She let me know that she was worried about having this conversation. She was concerned about whether she could come back to Eagle Heights if she left. I assured her that she could come back and that I was happy for her and her family. I thanked her for doing the hard thing and coming to me to let me know what she was thinking and doing.
It’s never easy when someone leaves your local faith family, even though they still might be a part of the Universal Church Family. But if this woman does end up leaving, how can I be upset? How can I not be glad for her? How can I not be joyful about the way she handled it.
I only wish that more people would leave this way. She told me she might be leaving, and when I found out why, my discouragement was turned to joy.
When preaching, should pastors call out false teachers by name for the protection of their local church?
As is our most consistent practice of preaching, our church has been working through First and Second Peter. Chapter two of Peter’s second epistle focuses on exposing and excoriating false prophets and teachers. The picture that Peter paints is not a positive and encouraging one.
A cursory reading of the New Testament makes it evident that false teaching was not only a problem for the churches Peter was addressing, and therefore, it’s no surprise that false teachers and their teaching continues to be a problem today. Satan is a deceiver, and he deceives people and uses the deceived to deceive more people. It’s what he does. Peter was protecting the sheep (1 Peter 5:1-5) by letter and aimed to bring these dangerous teachers and their doctrine into the light. Shouldn’t present-day preachers and teachers follow Peter’s example?
But here’s the rub – well, it can be a rub for some. Should preachers today call out false teachers by name when they preach? Should they publicly expose enemies of Jesus during the sermon? Or should they just teach what is right, what is wrong, and let the audience sort through who qualifies as a false teacher and leave the prosecuting by name to God?
Here are a few of my thoughts and convictions:
- Even if I am convinced someone is a false teacher, I am often hesitant to call them by name. I have a few reasons for this. First, I don’t want it to be easy for those who are listening, to Google a name I mention and begin to listen to their teaching. In other words, I don’t want to advertise for false teachers. Second, I wouldn’t want this to be a stumbling block to a first-time guest who already sees Christians and churches as overly harsh and critical. And, yes, I know that the gathering is for believers, but I want to remove as many barriers to the gospel as possible so that the gospel might be heard without hindrance. And, yes, the thought has crossed my mind that maybe both of these are excuses because I care too much about pleasing others.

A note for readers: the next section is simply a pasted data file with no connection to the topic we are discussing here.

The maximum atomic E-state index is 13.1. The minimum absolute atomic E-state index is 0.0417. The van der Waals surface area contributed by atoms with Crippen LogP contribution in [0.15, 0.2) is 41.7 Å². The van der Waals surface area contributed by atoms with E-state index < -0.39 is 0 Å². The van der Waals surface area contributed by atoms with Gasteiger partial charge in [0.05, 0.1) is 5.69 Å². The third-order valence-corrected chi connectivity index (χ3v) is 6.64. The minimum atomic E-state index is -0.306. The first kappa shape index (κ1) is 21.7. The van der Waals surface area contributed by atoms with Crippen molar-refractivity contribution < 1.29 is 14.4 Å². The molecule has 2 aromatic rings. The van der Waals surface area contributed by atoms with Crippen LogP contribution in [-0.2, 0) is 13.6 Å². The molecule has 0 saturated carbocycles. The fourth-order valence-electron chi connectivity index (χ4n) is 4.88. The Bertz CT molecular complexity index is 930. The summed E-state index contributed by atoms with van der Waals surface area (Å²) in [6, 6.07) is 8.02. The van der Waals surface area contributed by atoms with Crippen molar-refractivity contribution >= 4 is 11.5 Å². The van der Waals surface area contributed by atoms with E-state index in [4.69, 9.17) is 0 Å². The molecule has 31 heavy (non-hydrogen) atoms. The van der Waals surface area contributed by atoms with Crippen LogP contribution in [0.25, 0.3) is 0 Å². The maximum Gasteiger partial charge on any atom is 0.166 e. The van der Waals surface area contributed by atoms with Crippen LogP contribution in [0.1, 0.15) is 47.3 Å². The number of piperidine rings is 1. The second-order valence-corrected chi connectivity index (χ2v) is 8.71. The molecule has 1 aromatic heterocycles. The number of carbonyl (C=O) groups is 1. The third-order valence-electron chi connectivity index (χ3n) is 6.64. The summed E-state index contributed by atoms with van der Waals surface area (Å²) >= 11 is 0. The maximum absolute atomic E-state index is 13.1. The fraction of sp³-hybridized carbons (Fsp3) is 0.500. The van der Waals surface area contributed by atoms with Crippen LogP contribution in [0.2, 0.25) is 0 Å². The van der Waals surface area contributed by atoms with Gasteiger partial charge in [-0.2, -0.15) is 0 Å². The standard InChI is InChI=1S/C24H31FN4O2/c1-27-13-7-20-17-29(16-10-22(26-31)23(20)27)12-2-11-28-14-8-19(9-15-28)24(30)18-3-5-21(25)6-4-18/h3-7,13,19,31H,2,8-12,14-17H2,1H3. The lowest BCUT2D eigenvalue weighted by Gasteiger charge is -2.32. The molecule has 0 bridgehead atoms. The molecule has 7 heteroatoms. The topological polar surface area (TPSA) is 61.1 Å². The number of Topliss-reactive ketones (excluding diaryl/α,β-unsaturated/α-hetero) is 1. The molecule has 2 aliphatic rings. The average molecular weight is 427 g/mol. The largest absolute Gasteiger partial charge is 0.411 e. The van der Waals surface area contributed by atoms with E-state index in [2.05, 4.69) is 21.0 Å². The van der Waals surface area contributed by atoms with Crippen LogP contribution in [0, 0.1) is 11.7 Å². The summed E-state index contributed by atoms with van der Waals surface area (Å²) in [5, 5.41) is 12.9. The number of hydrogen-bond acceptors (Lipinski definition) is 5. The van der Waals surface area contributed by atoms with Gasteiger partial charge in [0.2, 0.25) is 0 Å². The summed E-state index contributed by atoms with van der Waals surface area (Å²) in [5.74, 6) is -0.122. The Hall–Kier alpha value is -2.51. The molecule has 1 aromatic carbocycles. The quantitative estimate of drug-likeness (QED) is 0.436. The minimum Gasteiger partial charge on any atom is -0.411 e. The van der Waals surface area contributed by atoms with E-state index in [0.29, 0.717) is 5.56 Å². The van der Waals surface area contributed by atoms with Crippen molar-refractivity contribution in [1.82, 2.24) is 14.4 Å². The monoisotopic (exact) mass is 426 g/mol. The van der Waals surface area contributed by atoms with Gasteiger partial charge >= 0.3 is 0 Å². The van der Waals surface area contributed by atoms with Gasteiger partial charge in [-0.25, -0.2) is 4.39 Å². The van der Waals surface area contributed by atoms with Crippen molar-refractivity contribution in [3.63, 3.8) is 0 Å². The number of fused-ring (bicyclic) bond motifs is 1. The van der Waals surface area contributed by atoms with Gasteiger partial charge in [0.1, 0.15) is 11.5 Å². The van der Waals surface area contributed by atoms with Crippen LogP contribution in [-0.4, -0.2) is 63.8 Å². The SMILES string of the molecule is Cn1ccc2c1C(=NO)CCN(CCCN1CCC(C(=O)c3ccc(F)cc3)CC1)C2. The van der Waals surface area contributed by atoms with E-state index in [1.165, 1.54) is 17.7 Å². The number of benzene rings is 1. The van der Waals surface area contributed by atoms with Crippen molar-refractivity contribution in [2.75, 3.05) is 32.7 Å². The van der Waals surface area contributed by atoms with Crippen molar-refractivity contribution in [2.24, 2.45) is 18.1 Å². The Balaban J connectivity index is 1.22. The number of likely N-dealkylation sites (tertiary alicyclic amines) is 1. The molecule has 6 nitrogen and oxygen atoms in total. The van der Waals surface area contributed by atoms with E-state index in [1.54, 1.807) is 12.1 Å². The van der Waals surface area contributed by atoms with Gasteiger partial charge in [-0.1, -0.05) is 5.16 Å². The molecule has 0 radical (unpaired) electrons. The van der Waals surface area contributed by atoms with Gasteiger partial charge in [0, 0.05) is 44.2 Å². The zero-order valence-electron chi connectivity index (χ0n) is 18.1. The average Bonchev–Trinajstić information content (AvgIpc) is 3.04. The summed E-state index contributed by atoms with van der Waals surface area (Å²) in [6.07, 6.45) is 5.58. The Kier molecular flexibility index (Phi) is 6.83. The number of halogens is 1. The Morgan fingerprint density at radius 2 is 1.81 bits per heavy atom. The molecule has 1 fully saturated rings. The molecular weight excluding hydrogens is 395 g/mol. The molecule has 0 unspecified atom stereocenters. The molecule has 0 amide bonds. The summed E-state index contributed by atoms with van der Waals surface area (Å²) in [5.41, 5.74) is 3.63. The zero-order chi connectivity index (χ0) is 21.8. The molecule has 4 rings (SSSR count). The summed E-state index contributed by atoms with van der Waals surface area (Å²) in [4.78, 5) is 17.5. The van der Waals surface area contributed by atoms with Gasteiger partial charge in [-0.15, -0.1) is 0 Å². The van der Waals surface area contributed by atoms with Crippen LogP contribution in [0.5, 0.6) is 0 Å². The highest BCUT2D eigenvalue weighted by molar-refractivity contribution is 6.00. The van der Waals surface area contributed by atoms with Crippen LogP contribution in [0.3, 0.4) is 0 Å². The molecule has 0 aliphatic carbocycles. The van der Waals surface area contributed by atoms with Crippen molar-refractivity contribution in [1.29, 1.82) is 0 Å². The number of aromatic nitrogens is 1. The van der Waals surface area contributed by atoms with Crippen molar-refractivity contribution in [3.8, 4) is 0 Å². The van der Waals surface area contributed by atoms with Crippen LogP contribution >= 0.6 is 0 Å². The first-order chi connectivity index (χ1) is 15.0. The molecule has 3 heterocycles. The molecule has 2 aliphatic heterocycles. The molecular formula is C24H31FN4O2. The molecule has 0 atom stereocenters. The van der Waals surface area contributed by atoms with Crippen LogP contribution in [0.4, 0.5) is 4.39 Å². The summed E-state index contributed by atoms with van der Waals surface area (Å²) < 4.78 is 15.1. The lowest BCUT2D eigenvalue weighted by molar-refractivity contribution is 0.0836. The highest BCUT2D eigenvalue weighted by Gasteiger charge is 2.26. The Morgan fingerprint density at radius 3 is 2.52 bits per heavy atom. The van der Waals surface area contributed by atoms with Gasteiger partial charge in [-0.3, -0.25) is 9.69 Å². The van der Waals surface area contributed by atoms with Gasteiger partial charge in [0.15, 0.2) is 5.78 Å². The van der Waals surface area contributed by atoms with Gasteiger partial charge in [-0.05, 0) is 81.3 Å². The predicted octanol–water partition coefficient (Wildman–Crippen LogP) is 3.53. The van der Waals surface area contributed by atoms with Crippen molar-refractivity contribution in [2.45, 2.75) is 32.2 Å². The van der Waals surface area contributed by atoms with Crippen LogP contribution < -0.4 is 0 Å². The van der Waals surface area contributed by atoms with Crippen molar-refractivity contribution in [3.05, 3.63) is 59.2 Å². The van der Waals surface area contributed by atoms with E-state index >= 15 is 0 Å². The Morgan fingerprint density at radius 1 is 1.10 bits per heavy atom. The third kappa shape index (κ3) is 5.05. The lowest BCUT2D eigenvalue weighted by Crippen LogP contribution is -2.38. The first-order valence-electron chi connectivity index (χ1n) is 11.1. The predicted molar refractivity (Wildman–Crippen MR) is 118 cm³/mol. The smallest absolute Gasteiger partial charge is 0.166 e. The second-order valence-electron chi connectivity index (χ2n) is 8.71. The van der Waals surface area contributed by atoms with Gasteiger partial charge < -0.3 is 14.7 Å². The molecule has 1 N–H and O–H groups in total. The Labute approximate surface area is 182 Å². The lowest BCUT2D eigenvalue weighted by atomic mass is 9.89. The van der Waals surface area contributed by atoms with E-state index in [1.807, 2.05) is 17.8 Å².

- Additionally, we live in a hyper-critical culture of name-calling and condemnation. Look, false teachers are real and eternally dangerous, but not everyone that is in error is a full-blown charlatan and destined for hell. I am under no illusion that I have everything doctrinally right. But not all error is the same. Some error(s) is the kind that will cause Jesus to say to you: “I never knew you.” (Matt. 7:23) Though you were certain you did. So we must be extra careful that our secondary doctrinal disagreement with someone is not portrayed as though it is a matter of first importance; an essential theological matter. As the difference between heaven and hell. But I also don’t want to make hyper-critical disciples with my preaching leadership.
- On the other hand, through the inspiration of the Holy Spirit, we see that the Holy Scriptures called out Christian impostors, betrayers, and false teachers by name. Recognizing that the original manuscripts didn’t have chapters and verses, an example of calling out gospel troublemakers by name is found in Second Timothy. In 2 Timothy 1:15, Paul names Phygelus and Hermogenes for abandoning him in Asia. In chapter two, Paul identifies the disease-like teaching of Hymenaeus and Philetus. In chapter three, he remembers Jannes and Jambres who opposed God, Moses, and “the truth” in Exodus. In chapter four, he singles out Demas, who loved the present world over the eternal Christ, leading him to abandon Paul. And finally, Paul identifies “Alexander the coppersmith” who did Paul much harm, saying the Lord will repay him according to his deeds. In four chapters, Paul calls people by names five times to warn Timothy about those who have turned their back on the gospel of Jesus Christ. Unrepentant, public sin was publicly condemned by the Holy Spirit and Paul.